Two stories should strengthen the hope and courage of Minnesota Catholics who are working to defeat the state’s proposed constitutional amendment to outlaw marriage equality which will be on the ballot there in November.
In the first instance, a group of resigned Catholic priests in the state have joined together to encourage Catholics to oppose the amendment, which is being supported by the state’s Catholic bishops. A Minnesota Public Radio report states:
“As Minnesota voters prepare to go to the polls this fall, the Catholic Church has mounted a major effort to convince them to approve a constitutional amendment that would only allow marriage between men and women.
“But Catholics are not united behind the church’s official position, a point made clear today, when a group representing 80 former Catholic priests spoke out against the marriage amendment. They said the amendment violates Christian principles of love and justice.”
The Progressive Catholic Voice blog cites the group’s statement read at a press conference on May 17th:
“As former Catholic priests who collectively devoted more than 1,000 years of service to the Church, we strongly oppose the proposed marriage amendment to the Minnesota State Constitution. Free to express our opinions openly, we call on all people of good will to exercise their fundamental right to follow their consciences and to resist discrimination against any of God’s children.
“We encourage Minnesotans to base their vote on principles of justice and love. the proposed amendment, in violation of those principles, would deprive an individual of his or her right to marry the person he or she loves. Therefore, as former priests, we encourage all Minnesotans to vote “NO” on the marriage amendment.”
Sensus Fidelium, the blog of Catholics for Marriage Equality–Minnesota, carries the text of the statement of one of those 80 priests, Ed Flavahan, which recounts his journey of how his own homophobia became eradicated through personal interaction with lesbian and gay people.
A CBS news report quoted Flavahan’s criticism of the large amount of money spent by the Archdiocese of St. Paul-Minneapolis to support the amendment:
“ ‘I was outraged to learn that the archdiocese spent $650,000 last year in 2011 to promote this divisive initiative, while its own Catholic Charities are being forced to curtail their good and necessary work,’ said Flahavan.
“St. Paul-Minneapolis Diocese spokesperson Dennis McGrath disputed the claim that Catholic Charities donations had been cut. He said the amount of donations had increased in 2011.
“McGrath also said that the $650,000 spent to promote the initiative came from money accrued through interest from the Archdiocese’s holdings, not from donations.”
MinnPost.com quoted another resigned priest on how the amendment is damaging to all:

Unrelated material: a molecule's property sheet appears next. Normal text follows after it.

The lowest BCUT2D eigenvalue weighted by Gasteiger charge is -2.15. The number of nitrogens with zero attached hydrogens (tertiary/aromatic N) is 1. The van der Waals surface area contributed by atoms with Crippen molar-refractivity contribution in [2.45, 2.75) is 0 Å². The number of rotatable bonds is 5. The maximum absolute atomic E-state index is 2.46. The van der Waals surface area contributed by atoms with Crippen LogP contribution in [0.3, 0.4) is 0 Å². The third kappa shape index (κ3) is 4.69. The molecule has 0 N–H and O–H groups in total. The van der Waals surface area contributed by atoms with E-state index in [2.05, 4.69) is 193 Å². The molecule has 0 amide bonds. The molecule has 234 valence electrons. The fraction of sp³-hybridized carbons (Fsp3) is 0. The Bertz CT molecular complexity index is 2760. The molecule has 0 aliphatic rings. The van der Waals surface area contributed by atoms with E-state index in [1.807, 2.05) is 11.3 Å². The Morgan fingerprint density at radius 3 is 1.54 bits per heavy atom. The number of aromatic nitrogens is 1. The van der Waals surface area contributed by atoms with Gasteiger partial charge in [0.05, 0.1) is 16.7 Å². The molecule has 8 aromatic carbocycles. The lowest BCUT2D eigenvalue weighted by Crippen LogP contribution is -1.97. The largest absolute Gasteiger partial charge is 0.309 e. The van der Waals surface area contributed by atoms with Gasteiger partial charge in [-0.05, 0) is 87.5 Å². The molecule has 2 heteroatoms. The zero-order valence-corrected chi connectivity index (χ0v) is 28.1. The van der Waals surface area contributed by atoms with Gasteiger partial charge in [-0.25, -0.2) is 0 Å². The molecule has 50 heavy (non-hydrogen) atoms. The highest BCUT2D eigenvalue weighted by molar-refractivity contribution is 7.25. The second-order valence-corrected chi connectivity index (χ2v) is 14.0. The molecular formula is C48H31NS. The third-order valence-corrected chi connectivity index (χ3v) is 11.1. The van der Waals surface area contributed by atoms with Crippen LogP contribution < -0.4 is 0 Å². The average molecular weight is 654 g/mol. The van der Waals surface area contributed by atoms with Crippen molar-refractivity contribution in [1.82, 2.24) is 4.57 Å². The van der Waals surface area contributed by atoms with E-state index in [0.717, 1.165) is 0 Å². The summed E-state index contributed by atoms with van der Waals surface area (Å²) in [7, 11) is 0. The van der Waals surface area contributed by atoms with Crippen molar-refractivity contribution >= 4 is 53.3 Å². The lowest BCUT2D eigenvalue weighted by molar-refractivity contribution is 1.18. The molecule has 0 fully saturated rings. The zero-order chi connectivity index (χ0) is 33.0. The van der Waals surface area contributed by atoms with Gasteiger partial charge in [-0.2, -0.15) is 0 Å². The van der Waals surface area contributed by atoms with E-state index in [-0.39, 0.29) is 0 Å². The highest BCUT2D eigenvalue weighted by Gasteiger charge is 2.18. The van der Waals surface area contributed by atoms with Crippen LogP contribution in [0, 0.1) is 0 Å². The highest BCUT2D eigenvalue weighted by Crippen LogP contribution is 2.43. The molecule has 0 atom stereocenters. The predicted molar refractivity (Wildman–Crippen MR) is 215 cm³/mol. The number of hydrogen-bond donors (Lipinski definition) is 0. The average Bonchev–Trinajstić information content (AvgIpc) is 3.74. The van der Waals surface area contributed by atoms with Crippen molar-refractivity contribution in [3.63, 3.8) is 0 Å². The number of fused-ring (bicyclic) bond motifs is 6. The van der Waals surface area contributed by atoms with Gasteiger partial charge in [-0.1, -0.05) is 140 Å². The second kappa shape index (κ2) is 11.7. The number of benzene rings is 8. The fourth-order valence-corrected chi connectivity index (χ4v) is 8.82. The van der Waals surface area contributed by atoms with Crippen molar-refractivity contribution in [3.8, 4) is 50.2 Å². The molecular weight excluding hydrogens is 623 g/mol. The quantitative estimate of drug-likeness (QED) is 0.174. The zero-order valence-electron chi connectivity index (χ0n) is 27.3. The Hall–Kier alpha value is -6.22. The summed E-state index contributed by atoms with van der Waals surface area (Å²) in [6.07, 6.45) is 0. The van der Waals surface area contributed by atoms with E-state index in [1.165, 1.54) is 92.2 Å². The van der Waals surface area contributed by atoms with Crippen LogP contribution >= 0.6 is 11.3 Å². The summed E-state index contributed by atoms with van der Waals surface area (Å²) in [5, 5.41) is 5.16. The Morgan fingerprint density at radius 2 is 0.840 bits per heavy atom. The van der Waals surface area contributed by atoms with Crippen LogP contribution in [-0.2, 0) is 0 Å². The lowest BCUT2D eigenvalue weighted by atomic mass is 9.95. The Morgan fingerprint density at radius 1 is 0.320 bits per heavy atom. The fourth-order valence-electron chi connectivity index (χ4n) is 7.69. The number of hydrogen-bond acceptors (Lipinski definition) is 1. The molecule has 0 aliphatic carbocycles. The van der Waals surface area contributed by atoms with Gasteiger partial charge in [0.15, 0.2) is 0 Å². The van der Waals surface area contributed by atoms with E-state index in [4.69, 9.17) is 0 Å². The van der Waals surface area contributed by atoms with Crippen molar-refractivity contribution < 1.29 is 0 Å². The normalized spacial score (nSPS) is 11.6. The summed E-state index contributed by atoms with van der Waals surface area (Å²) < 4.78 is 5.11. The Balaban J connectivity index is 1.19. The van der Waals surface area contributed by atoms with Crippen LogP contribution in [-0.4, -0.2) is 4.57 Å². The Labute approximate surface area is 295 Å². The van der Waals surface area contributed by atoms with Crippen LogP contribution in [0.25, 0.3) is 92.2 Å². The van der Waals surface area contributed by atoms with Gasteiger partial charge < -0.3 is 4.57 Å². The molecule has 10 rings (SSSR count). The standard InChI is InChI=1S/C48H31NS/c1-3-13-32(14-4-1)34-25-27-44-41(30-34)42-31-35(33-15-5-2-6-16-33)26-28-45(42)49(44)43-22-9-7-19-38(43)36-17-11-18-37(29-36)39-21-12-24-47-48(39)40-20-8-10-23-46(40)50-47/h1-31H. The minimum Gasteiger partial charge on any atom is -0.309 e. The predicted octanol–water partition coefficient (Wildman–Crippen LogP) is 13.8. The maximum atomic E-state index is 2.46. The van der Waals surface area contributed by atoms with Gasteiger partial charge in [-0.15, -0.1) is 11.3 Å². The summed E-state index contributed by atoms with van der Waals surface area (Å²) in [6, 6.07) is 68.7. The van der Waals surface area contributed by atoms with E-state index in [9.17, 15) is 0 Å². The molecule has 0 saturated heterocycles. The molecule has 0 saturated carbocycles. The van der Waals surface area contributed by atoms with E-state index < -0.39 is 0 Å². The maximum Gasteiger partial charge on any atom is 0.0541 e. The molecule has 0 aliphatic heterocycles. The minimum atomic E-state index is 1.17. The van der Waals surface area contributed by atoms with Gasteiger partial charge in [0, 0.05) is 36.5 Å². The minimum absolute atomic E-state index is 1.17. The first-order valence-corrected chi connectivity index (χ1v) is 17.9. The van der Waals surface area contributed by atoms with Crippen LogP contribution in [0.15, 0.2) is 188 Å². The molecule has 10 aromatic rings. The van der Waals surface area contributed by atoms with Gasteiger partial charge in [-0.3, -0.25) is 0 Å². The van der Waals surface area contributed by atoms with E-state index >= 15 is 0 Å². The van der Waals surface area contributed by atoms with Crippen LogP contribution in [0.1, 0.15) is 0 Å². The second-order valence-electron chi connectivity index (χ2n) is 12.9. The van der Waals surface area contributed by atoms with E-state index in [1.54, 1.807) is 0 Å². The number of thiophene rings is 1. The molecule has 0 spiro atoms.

“John Estrem, a former rector at the Cathedral of St. Paul who went on to head Catholic Charities, said the Church he knows is about love and inclusion. ‘As a Catholic and former priest, I encourage all to vote no on this amendment,’ Estrem said. ‘Enshrining discrimination does not promote marriage. It simply diminishes us all.’ ”
Fr. John Brandes, Fr. Timothy Power, and Fr. Thomas Garvey
In addition to the statement of these 80 resigned priests, three retired priests–John Brandes, Tom Garvey, Tim Power–submitted a letter to the editor to Minneapolis’ Star Tribune (which ultimately was not printed) which began”
“Catholics of Minnesota you have a choice! . . .There is not just one way for Catholics to vote in November.”
The letter encourages Catholics to defeat the amendment. In an interview with Minnesota Public Radio, they note the climate of fear among priests that has been propagated by St. Paul-Minneapolis’ Archbishop John Nienstedt:
“The men say they know many other priests — retirees and those in active priesthood — who support their position but are either too prudent or fearful to speak out.
“Last year, Archbishop Nienstedt sent a letter to all priests in the diocese calling the charge to defend traditional marriage ‘one of the greatest challenges of our times.’ He reminded them of the vow they took on their ordination day to promote and defend the church’s teachings and warned, ‘There ought not to be open dissension on this issue. If any have personal reservations, I do not wish that they be shared publicly.’
“The three retired priests received the letter.
“In his 55 years of being a priest, Garvey said he can’t remember a similar warning.
” ‘That was a terrible thing, such an injustice to us to say you cannot disagree with me on this matter,’ he said. ‘And it’s just not true.’ “
Hope and courage are contagious and infectious. The hope and courage that these resigned and retired priests have displayed will surely spread to the general Catholic population.
–Francis DeBernardo, New Ways Ministry